With older people facing as high a risk of car crashes as teens, some states and provinces now test older drivers with the aim of getting the riskiest motorists off the road.
But the tests they use are inadequate, says cognitive psychologist Normand Teasdale of Université Laval in Québec. Some governments only test vision; others test cognition, too. In some cases, on-the-road tests also are required.
But none of these tests is enough—they lack accuracy, sensitivity and specificity. To drive effectively, you not only have to be able to see, hear, and think about what’s going on—you also have to be able to turn this sensory input into the right action, like stepping on the brake when you see a red light ahead of you (instead of stepping on the gas by mistake.)
Older drivers could benefit from training programs that put them behind the wheel—in a driving simulator, with an observer who helps them develop their skills.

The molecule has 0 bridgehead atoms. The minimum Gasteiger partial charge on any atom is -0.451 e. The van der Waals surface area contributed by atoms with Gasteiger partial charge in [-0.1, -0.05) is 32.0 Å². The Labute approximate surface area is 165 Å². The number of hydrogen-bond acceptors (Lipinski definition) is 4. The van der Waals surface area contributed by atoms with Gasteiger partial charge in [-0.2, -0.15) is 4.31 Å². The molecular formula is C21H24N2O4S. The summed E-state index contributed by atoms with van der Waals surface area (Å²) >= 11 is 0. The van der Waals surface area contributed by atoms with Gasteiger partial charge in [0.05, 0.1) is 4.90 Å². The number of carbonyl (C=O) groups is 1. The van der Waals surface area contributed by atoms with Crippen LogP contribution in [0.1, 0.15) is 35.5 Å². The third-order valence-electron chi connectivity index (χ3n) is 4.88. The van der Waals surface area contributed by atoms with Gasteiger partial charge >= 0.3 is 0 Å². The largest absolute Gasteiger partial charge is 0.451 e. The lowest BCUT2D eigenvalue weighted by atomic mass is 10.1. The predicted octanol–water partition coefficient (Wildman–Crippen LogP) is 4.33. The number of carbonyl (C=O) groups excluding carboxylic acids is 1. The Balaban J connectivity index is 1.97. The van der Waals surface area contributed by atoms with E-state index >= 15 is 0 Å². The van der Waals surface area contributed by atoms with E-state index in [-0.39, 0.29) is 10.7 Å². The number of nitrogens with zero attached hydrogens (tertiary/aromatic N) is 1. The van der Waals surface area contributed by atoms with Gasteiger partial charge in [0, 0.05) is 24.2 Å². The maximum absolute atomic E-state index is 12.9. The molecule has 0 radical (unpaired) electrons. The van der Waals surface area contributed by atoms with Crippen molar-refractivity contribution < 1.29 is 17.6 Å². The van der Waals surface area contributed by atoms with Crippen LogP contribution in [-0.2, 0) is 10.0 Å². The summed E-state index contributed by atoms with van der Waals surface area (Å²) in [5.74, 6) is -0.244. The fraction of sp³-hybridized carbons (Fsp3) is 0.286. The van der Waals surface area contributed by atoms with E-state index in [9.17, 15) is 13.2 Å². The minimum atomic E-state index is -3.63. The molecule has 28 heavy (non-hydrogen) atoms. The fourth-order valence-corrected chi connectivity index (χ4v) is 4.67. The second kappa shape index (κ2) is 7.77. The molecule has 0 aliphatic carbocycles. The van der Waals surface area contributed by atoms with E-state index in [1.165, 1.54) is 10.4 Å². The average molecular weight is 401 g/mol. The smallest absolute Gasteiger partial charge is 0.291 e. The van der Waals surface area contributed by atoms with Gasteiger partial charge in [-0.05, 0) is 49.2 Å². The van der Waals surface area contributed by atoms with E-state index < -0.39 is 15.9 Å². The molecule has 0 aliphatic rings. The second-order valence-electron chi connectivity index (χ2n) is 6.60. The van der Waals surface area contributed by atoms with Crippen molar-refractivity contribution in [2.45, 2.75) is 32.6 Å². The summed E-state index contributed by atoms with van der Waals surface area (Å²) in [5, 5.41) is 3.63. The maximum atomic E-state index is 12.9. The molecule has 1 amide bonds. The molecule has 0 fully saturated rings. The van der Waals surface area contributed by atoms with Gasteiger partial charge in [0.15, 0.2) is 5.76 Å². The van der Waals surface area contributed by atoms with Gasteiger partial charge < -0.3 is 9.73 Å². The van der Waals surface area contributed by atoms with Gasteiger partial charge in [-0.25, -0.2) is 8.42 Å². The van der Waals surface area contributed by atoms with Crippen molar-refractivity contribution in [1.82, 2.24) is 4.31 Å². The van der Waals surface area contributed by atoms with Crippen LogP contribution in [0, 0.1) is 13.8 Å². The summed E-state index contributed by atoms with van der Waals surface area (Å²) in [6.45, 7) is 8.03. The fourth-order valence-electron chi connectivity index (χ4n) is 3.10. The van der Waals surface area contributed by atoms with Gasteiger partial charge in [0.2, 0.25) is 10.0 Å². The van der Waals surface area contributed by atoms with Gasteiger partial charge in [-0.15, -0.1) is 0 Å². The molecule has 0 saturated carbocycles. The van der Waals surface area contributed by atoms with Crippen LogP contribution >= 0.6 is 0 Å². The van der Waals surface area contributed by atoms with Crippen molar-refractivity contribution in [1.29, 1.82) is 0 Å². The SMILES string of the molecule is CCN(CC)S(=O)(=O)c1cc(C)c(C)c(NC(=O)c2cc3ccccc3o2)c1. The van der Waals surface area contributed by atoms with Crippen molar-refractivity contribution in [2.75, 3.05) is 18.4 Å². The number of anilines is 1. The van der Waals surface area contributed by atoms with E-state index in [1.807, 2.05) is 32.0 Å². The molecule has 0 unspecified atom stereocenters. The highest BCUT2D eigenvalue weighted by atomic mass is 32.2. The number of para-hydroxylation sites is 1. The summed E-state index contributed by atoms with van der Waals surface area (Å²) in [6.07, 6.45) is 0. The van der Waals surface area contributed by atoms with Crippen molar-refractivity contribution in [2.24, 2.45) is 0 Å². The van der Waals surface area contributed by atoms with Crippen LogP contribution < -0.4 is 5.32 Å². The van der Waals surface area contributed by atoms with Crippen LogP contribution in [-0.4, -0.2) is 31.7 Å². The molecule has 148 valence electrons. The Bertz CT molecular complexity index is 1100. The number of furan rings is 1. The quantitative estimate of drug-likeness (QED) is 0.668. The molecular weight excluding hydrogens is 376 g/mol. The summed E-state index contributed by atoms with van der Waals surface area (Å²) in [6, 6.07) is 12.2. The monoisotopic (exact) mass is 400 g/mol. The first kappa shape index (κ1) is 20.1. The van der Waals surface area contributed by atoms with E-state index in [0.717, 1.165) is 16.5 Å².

Teasdale and his colleagues, Pierre-Luc Gamache, Carol Hudon, and Martin Simoneau, think a better approach is to help older adults improve their skills through the use of proper training using a driving simulator and appropriate feedback. In a study published in Current Directions in Psychological Science, they found that coaching helps older drivers improve. For example, in one experiment, older adults were tested on the road, then coached in a driving simulator. The researchers walked them through their errors and guiding them on the proper skills. Then the drivers were tested again on the road, without coaching, and showed improved abilities.
Teasdale and his colleagues hope that coaches and driving simulators can be made available to more older drivers who are worried about their safety on the road. These methods may help keep older drivers behind the wheel longer without compromising road safety.
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